I am getting the operator & in outputs of pure functions. e.g. with the following code

transl[t0_] := Function[{f, t}, f[t + t0]];

dt = Function[{f}, f']; 

PnUnMinusPnM1UnM1 := 
 Function[{op, t0, t, a, n, p1, p2, pn, u1, u2, un}, op[1] + a transl[t0][op[p1], t] + a^2 (transl[t0][op[p2], t])];

PnUnMinusPnM1UnM1[dt, t0, t, a, n, p1, p2, pn, u1, u2, un]

I am getting the output

$(0\&)+a^2\ \text{p2}'(t+\text{t0})+a\ \text{p1}'(t+\text{t0})$

Does anyone know what is going wrong? Thanks in advance

  • $\begingroup$ Your syntax is jumbled and it is unclear what you are trying to accomplish. Perhaps you could explain what you are trying to do? $\endgroup$
    – MarcoB
    Feb 3, 2022 at 17:39
  • $\begingroup$ I am trying to simplifies some heavy formula and I have just cut part of a line of the code. It is some recurrent formula which require some amount of math to be explained. $\endgroup$
    – Tok Tak
    Feb 3, 2022 at 18:29
  • $\begingroup$ try evaluating 1' remembering that dt[f] is just f' and the first term of the body of your function PnUnMinusPmM1UnM1 (not a good name for a function in a SX question by the way!) is op[1] == dt[1] == 1' $\endgroup$
    – fairflow
    Feb 3, 2022 at 19:10
  • $\begingroup$ I've put some guidance in the comments section but there are things you can do to help yourself here such as simplifying the function to a minimum size to demonstrate the problem. Trace back the execution of your function to see what is happening (Trace is useful here). Perhaps you realise that 0& is a constant function that always returns 0? I doubt you want to add that to other terms as + is not defined out of the box for functions. $\endgroup$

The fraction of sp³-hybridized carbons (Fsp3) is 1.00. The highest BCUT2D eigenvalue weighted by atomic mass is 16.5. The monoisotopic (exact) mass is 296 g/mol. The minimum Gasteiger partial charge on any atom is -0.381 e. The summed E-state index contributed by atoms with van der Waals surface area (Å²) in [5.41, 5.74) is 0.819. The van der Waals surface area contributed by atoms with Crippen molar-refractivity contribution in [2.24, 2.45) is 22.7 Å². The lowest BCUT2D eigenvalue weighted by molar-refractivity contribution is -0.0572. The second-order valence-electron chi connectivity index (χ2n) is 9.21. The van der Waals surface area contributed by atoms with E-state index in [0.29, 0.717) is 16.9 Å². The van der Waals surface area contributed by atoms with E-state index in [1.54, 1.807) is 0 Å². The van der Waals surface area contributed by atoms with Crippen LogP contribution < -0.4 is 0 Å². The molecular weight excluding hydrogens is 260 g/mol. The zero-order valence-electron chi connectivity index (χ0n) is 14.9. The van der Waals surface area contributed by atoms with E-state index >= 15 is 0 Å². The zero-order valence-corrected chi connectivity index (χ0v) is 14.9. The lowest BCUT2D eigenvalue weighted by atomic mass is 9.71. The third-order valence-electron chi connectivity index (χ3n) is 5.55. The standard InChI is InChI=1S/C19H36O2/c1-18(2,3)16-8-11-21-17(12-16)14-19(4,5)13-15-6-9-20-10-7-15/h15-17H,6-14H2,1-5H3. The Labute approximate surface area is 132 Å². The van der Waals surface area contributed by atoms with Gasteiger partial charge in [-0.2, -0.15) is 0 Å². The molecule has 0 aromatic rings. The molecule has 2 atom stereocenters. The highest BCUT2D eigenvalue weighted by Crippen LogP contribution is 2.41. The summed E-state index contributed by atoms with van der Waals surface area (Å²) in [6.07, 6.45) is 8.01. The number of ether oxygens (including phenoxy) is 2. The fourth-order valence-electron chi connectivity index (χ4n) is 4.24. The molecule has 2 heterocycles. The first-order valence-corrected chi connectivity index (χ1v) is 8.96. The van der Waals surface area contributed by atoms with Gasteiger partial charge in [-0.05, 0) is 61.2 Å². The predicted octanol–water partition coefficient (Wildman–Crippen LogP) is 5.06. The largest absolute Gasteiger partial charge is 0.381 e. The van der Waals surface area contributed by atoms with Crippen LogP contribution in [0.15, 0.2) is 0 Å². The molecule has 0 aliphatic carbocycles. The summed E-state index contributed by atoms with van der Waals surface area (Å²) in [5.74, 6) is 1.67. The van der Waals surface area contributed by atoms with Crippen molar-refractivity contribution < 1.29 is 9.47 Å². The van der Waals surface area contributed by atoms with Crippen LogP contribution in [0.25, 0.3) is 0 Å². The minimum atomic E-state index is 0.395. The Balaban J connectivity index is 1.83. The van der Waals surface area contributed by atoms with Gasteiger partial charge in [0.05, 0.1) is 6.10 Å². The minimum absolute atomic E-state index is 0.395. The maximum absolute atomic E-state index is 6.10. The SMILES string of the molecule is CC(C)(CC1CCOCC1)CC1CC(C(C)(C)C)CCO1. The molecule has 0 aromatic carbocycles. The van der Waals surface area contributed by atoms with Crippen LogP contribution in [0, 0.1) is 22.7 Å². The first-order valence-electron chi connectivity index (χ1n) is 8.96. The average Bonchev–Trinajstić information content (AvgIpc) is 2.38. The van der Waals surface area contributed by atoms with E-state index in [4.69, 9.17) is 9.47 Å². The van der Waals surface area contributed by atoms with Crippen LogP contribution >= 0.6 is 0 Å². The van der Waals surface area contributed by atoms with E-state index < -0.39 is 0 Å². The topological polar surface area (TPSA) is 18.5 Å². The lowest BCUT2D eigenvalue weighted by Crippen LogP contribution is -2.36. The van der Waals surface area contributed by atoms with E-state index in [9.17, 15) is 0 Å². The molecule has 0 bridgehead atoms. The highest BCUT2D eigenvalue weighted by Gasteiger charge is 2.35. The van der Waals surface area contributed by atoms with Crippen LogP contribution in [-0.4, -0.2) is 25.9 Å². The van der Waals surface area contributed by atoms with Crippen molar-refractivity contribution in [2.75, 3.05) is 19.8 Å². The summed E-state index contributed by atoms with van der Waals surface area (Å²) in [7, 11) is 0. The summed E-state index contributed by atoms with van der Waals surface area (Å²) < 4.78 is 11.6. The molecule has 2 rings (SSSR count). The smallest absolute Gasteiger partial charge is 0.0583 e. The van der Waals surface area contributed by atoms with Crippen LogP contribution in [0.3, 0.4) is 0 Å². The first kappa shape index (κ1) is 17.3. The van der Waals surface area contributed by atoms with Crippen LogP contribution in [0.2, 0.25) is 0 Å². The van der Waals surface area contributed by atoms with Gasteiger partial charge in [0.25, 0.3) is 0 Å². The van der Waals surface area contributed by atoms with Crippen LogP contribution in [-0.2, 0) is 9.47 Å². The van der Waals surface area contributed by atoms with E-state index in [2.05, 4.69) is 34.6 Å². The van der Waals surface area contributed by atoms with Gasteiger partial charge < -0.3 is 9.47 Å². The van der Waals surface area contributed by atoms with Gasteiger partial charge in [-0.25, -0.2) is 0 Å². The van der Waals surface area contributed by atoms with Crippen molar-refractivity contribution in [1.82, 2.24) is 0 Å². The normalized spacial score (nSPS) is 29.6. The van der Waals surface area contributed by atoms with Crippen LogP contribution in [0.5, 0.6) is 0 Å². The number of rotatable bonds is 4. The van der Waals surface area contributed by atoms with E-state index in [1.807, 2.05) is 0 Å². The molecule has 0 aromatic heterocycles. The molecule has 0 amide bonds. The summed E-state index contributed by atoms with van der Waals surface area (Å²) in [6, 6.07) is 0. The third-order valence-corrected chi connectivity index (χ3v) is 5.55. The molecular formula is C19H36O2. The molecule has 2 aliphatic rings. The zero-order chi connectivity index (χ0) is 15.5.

– fairflow
    Feb 3, 2022 at 19:14

1 Answer 1


The derivative of 1 is 0&. That is, Derivative interprets the argument "1" to be a constant function, and the derivative of a constant function is a constant function that is everywhere 0. That is exactly what 0& is.

  • $\begingroup$ Okay, but how could one simplify formula of the form $16 \left((0\&)^2+1\right)^2 \sin ^4\left(\frac{\pi }{m}\right)$? $\endgroup$
    – Tok Tak
    Feb 3, 2022 at 18:25
  • 1
    $\begingroup$ The question rather is, why are you differentiating a constant function in this way: Function[f, f'][1]? $\endgroup$
    – Alan
    Feb 3, 2022 at 20:20
  • $\begingroup$ 0& needs an argument to be evaluated. $\endgroup$ Feb 4, 2022 at 9:58

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